(S)weaving in RStudio when you've updated TeX

RStudio is a popular, well-supported IDE for R programmers. While a number of text editors with steep learning curves and direct interaction with command line may offer more power and flexibility, RStudio facilitates completion of common tasks with minimal investment.

One reason to use RStudio is the ease with which researchers can embrace literate programming to create dynamic documents. Dynamic documents are attractive because they promise reductions in human error and time costs for researchers. Ever wonder how you calculated a number or produced a figure in one of your own papers, months or years after you first wrote the paper? Dynamic documents shows you the exact code: rather than manually copy and paste text, code, and the outputs of code across multiple documents, well-designed dynamic documents automatically update reported results, references, and other quantities of interest because they directly tie the natural language of your documents to the code generating the language and code. Even Stata is now on the bandwagon of dynamic documents.

RStudio is well-suited for producing dynamic documents with R code from two types of file extensions: .rnw and .rmd. The .rnw files - known as Sweave files - effectively let you write a file using the TeX typesetting system while directly incorporating the results of your R code into your TeX file. The .rmd files - known as RMarkdown files - let you write Markdown files similarly incorporating your R code into the file. Your need for control over typesetting or journal requirements will typicically determine which you want to use.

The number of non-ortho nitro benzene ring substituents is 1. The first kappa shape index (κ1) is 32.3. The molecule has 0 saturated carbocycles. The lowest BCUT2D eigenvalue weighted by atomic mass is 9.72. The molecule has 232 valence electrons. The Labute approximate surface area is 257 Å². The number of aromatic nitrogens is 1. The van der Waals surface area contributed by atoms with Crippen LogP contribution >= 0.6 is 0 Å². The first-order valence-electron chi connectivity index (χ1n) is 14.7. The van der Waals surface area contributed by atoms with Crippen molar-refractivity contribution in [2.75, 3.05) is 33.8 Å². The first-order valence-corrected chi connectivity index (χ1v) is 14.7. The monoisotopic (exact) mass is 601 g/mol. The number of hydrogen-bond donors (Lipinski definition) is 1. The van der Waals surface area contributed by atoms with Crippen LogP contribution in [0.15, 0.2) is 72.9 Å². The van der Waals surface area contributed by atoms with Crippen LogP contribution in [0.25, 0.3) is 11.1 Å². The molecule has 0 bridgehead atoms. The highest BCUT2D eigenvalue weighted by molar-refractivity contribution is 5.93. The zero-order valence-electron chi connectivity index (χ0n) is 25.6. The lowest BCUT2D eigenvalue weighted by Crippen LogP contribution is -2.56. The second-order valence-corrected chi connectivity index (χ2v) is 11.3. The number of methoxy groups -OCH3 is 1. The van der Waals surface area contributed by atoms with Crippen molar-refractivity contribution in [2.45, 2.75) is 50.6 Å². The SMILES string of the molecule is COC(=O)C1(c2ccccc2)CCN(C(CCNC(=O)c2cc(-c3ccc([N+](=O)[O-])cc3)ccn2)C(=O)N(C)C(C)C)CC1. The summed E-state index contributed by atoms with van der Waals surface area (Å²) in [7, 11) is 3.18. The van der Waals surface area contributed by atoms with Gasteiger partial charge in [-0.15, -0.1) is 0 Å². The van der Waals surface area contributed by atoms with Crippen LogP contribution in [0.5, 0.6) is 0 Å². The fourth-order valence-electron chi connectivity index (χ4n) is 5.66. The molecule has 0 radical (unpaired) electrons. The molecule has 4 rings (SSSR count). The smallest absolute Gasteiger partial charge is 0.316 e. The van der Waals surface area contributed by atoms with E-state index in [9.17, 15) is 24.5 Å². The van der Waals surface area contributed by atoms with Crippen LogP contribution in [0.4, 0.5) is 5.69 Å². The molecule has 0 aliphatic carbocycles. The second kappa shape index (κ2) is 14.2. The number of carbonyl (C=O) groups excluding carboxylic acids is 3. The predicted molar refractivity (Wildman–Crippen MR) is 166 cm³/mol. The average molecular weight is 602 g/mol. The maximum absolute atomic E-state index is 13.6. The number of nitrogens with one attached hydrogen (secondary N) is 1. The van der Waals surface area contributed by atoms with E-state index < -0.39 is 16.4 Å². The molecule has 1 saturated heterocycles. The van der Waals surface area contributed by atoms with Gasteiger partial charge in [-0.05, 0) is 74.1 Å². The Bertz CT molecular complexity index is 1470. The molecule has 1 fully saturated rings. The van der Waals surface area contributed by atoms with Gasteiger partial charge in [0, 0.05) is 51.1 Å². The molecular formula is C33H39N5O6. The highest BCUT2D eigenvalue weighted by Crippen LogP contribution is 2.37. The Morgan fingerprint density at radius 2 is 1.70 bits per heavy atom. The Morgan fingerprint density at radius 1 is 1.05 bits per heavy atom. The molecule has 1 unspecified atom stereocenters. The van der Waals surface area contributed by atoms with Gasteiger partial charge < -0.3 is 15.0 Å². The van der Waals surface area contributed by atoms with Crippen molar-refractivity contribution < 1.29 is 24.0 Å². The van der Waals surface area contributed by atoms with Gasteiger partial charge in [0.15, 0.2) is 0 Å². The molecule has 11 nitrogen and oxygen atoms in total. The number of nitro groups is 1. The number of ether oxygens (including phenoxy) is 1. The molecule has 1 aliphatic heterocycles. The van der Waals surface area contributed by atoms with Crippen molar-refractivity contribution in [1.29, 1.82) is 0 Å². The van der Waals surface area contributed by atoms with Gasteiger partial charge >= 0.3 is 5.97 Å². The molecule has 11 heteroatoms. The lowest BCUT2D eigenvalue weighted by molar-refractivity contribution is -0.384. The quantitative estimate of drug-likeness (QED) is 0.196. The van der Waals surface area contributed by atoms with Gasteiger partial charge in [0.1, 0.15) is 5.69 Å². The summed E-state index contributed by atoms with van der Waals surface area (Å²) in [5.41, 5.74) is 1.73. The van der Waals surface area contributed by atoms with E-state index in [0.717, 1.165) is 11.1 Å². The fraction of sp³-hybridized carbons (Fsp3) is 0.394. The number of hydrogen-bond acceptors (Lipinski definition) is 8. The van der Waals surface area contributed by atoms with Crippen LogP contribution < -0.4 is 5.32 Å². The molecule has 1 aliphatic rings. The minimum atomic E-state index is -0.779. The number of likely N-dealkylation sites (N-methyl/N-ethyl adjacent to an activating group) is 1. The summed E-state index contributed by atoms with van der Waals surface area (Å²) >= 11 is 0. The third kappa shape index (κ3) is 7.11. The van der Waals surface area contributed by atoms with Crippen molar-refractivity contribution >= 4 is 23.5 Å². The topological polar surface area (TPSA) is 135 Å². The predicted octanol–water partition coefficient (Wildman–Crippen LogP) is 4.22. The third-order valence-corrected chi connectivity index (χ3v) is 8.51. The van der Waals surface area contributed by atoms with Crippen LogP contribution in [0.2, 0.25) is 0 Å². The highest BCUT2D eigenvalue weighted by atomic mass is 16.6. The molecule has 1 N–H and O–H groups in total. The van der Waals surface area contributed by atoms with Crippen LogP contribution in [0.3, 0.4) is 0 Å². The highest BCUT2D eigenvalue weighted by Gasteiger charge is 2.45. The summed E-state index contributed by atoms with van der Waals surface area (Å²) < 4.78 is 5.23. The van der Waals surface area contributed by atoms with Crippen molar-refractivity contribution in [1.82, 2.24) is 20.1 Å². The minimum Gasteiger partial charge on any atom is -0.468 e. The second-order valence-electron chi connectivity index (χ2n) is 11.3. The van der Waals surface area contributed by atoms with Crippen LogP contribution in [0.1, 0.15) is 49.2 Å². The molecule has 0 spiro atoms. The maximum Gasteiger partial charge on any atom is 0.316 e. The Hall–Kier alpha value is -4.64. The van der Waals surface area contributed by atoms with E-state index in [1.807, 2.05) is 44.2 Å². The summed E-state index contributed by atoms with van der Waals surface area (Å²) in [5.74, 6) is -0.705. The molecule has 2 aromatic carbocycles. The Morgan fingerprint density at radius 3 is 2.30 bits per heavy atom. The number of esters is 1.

Getting it to work

The instructions for installation are pretty straightforward and found via the linked sites. However, one of the bigger issues with compiling .rnw or .rmd files in RStudio is that errors often arise when you update something. You might update your distribution of R, RStudio, TeX, etc. and suddenly you face a number of errors that lead to your documents not compiling into pretty PDF, HTML, or Word files. I have found myself Googling solutions to various errors any time I update my MikTeX-based TeX distribution.

A few quick tips and links to resources in case you suddenly find anything broken. These are as much for my own future reference as they are resources for others:

  • Download a .tex editor (e.g. TexStudio) and try to build a simple file in the editor. If it compiles, that means it’s an issue with RStudio and not your TeX distribution. You can also check this from the command line. If you fail to build, make sure you not only have a distribution installed, but that you also have the packages you need installed or have enabled on-the-fly installation of packages. Some TeX distributions have accompanying graphical interfaces for package management while others may be most conveniently used via R or the command line.
  • If you have no issues compiling outside of RStudio, check you have the correct working directory. Maybe you can’t build because you are in the incorrect directory.
  • The most common issue following updates is that RStudio fails to detect the updated TeX installation or is directed at an old installation path. Old installs - even uninstalled - can linger around for various reasons and you may also experience problems if you have multiple TeX distributions (e.g. different versions). This typically leads to RStudio failing to find the programs/packages it needs. If this happens (often you’ll see “exit code 1” in the error message), follow these steps.
Brett J. Gall
PhD Candidate